National Geographic : 1892 Mar 26
Extent of the Signal Service. through the Signal service, was the only country which had endeavored to follow the line of obligation agreed on for inter national use in publication. If for no other reason, meteorology owes its debt of gratitude to an officer of the army, the late General Myer, from whose mind in August, 1873, proceeded the idea of an exchange of interna tional telegraphic weather reports as widely as possible, and to whose initiative in connection with the congress at Vienna is due the unparalleled, important and successful international meteorological work. During thirteen years, 1875 to 1887 inclusive, the land obser vations of this service covered the countries of almost the entire northern hemisphere and a part of the southern hemisphere, and reports were also received from regular -naval and merchant marine vessels of the principal countries of the northern hemis phere. More than 150,000 monthly reports, representing up wards of 5,000,000 daily simultaneous observations, were re ceived, collected, and published or charted by the Signal office. The number of vessel reports reached 600, and the foreign land stations increased to a total of 459, exclusive of the interna tional polar stations. The following countries cooperated dur ing a part or a whole of the period 1875 to 1887: Algeria, Australia, Austria-Hungary, Belgium, Brazil, Great Britain. Canada, Cape Colony, Chili, China, Costa Rica, Denmark, Egypt, France, Germany, Greece, Hawaiian islands, India, Italy, Japan, Mauritius, Mexico, the Netherlands, Norway, Russia, Scotland, Spain, Sweden, Switzerland, Turkey. In addition to the reports furnished by the regular services of the several countries, obser vations were made and forwarded from the islands of the north ern Atlantic ocean, of Central America and northern South America, and from Bering island, the Aleutian islands, Alaska, Greenland and Iceland. The international publications of the Signal service, which commenced with the regular issue of the daily bulletin of simul taneous ooservations in July, 1875, embodied data whose value cannot be overestimated. The network of stations which covered the northern hemisphere for a period of years furnished a vast number of reliable observations, the study of which has in no small measure contributed to recent discoveries and advances in meteorology, and in future investigations these observations will be invaluable.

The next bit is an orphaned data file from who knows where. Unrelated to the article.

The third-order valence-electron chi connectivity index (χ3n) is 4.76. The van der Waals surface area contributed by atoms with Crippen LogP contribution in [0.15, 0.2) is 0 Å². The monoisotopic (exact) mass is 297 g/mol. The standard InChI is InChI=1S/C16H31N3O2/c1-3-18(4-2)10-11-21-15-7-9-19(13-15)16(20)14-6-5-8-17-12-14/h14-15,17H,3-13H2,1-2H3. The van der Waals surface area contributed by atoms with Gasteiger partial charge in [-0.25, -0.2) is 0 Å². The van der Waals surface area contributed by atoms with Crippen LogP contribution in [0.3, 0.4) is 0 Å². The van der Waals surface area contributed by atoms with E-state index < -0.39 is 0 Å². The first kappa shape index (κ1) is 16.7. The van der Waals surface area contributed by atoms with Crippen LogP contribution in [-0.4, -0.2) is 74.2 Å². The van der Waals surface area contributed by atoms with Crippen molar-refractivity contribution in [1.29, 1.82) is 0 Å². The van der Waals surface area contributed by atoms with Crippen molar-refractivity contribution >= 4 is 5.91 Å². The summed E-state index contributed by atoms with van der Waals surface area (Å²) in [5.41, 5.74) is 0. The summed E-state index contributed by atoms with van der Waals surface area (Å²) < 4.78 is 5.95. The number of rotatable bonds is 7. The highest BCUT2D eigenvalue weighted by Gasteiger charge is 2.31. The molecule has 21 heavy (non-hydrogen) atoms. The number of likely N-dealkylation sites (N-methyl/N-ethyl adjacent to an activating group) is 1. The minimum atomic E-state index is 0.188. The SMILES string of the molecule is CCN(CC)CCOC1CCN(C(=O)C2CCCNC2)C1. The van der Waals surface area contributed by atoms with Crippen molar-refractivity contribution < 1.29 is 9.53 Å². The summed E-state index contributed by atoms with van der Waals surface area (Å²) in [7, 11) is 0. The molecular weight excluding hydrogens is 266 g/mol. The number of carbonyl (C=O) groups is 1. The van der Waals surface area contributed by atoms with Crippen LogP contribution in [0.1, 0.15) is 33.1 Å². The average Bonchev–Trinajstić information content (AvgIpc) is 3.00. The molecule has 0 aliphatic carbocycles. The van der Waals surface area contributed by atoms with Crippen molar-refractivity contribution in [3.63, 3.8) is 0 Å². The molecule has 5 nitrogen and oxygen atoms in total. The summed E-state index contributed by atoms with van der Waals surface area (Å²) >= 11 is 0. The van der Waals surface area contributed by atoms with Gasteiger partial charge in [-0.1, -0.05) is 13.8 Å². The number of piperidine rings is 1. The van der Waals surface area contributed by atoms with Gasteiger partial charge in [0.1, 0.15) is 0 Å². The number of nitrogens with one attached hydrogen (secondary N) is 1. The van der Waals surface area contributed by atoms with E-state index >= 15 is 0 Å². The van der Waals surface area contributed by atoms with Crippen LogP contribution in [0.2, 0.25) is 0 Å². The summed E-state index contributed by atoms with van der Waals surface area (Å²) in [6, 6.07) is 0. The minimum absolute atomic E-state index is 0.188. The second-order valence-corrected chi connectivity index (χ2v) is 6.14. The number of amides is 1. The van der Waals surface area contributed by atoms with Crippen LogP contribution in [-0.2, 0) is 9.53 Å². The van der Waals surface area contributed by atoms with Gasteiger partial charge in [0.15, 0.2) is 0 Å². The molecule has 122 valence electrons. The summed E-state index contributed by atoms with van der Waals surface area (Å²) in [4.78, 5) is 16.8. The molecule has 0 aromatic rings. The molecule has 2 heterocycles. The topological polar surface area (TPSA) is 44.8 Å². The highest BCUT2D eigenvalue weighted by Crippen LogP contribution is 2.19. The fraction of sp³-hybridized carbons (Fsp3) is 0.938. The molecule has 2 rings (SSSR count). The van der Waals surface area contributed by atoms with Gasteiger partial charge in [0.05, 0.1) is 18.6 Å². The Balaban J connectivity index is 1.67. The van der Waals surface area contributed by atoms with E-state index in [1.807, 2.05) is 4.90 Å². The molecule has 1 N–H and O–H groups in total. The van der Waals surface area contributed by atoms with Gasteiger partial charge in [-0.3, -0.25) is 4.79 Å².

1892 May 15
1892 Feb 19